The new GWCT demonstration farm at Auchnerran has a very varied range of habitat including extensive woodland, and we have been intrigued to see how woodcock, one of GWCT’s key species, are using this.
“Preliminary woodcock surveys are very encouraging,” says Dr Dave Parish, Head of Lowland Research with GWCT, “but accurate surveying of them can be a challenge!
“Despite the fact that the male woodcock are most active in low-light conditions they are pretty conspicuous when they are displaying. However, ‘roding’ displays aren’t always carried out to the same degree by all males, or around a consistent patch of ground. Some individuals may be seen several times in a night whilst others only once, and perhaps others not at all. Males have also sometimes been recorded roding for days in one place before moving several kilometres to start somewhere else.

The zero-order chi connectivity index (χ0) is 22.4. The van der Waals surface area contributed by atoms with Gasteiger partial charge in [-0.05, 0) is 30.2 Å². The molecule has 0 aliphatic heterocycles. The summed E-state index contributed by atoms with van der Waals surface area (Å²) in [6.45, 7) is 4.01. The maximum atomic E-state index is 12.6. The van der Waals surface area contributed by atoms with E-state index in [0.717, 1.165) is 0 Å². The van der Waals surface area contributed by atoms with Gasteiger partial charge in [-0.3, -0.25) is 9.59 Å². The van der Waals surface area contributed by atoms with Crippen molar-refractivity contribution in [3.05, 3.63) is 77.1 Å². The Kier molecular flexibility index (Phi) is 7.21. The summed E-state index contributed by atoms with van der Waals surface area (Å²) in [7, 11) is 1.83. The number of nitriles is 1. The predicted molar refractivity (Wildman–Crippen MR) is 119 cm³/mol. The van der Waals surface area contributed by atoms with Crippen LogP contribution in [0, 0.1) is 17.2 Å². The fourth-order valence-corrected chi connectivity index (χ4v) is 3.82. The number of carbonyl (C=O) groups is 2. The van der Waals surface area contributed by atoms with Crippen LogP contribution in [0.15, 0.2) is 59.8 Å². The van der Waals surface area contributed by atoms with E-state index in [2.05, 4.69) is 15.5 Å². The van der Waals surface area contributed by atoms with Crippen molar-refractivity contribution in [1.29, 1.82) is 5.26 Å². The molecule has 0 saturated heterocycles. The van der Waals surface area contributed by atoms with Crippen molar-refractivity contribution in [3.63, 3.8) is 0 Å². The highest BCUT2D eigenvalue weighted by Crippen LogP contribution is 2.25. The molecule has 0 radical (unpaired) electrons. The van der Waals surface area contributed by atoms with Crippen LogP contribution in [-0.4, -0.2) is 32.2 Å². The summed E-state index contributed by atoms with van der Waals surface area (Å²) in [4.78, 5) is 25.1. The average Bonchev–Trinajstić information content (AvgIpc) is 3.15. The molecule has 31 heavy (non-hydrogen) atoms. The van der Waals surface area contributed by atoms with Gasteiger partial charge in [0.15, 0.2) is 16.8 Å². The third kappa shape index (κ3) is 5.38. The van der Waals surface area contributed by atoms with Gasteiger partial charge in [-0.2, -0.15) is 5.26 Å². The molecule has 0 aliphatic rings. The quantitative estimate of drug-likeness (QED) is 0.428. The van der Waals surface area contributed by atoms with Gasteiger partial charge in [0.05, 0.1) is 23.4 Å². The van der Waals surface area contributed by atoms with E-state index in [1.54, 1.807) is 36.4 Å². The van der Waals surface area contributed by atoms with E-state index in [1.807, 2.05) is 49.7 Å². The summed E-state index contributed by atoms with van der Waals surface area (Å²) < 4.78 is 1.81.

“For this year’s survey we used multiple observers recording simultaneously. We did this not only to help tell us how many birds we had but also to show any ‘hotspots’ where birds might be aggregated, and we found we had at least two of these.
“The highest number of males seen at exactly the same time across the site was five, giving an unequivocal minimum estimate for the population across Auchnerran. This hints at a very much higher actual number. Using (GWCT Head of Wetland Research) Andy Hoodless’s method for converting peak activity into the number of individuals, and averaging across all eight survey points, we have an estimated total abundance of around 17 males on the farm, or an impressive average density of 4.1 males/km2.”